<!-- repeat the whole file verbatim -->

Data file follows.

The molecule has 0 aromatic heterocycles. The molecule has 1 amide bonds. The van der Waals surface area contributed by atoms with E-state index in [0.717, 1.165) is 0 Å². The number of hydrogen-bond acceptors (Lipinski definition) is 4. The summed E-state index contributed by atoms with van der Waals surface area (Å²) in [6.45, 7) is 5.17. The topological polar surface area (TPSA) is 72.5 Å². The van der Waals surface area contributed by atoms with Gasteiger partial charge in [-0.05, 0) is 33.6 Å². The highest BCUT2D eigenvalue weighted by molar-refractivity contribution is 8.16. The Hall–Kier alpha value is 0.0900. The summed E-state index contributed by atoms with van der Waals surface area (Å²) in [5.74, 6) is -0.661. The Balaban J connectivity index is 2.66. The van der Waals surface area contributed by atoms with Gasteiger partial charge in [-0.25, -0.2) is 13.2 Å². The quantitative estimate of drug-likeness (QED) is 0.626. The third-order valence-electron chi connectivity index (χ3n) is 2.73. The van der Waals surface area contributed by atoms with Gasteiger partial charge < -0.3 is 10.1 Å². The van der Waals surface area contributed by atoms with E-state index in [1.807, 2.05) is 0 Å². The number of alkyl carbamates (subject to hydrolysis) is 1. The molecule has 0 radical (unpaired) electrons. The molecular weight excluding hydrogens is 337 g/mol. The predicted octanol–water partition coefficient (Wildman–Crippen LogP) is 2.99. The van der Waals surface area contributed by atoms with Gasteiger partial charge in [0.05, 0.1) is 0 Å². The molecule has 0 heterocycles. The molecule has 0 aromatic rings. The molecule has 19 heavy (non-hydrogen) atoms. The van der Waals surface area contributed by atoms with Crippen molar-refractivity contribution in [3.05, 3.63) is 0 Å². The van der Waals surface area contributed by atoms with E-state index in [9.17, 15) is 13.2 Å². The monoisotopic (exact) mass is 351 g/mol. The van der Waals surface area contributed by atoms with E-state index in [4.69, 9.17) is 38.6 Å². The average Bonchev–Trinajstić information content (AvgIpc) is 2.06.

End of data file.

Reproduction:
The molecule has 0 aromatic heterocycles. The molecule has 1 amide bonds. The van der Waals surface area contributed by atoms with E-state index in [0.717, 1.165) is 0 Å². The number of hydrogen-bond acceptors (Lipinski definition) is 4. The summed E-state index contributed by atoms with van der Waals surface area (Å²) in [6.45, 7) is 5.17. The topological polar surface area (TPSA) is 72.5 Å². The van der Waals surface area contributed by atoms with Gasteiger partial charge in [-0.05, 0) is 33.6 Å². The highest BCUT2D eigenvalue weighted by molar-refractivity contribution is 8.16. The Hall–Kier alpha value is 0.0900. The summed E-state index contributed by atoms with van der Waals surface area (Å²) in [5.74, 6) is -0.661. The Balaban J connectivity index is 2.66. The van der Waals surface area contributed by atoms with Gasteiger partial charge in [-0.25, -0.2) is 13.2 Å². The quantitative estimate of drug-likeness (QED) is 0.626. The third-order valence-electron chi connectivity index (χ3n) is 2.73. The van der Waals surface area contributed by atoms with Gasteiger partial charge < -0.3 is 10.1 Å². The van der Waals surface area contributed by atoms with E-state index in [1.807, 2.05) is 0 Å². The number of alkyl carbamates (subject to hydrolysis) is 1. The molecule has 0 radical (unpaired) electrons. The molecular weight excluding hydrogens is 337 g/mol. The predicted octanol–water partition coefficient (Wildman–Crippen LogP) is 2.99. The van der Waals surface area contributed by atoms with Gasteiger partial charge in [0.05, 0.1) is 0 Å². The molecule has 0 heterocycles. The molecule has 0 aromatic rings. The molecule has 19 heavy (non-hydrogen) atoms. The van der Waals surface area contributed by atoms with Crippen molar-refractivity contribution in [3.05, 3.63) is 0 Å². The van der Waals surface area contributed by atoms with E-state index in [9.17, 15) is 13.2 Å². The monoisotopic (exact) mass is 351 g/mol. The van der Waals surface area contributed by atoms with E-state index in [4.69, 9.17) is 38.6 Å². The average Bonchev–Trinajstić information content (AvgIpc) is 2.06.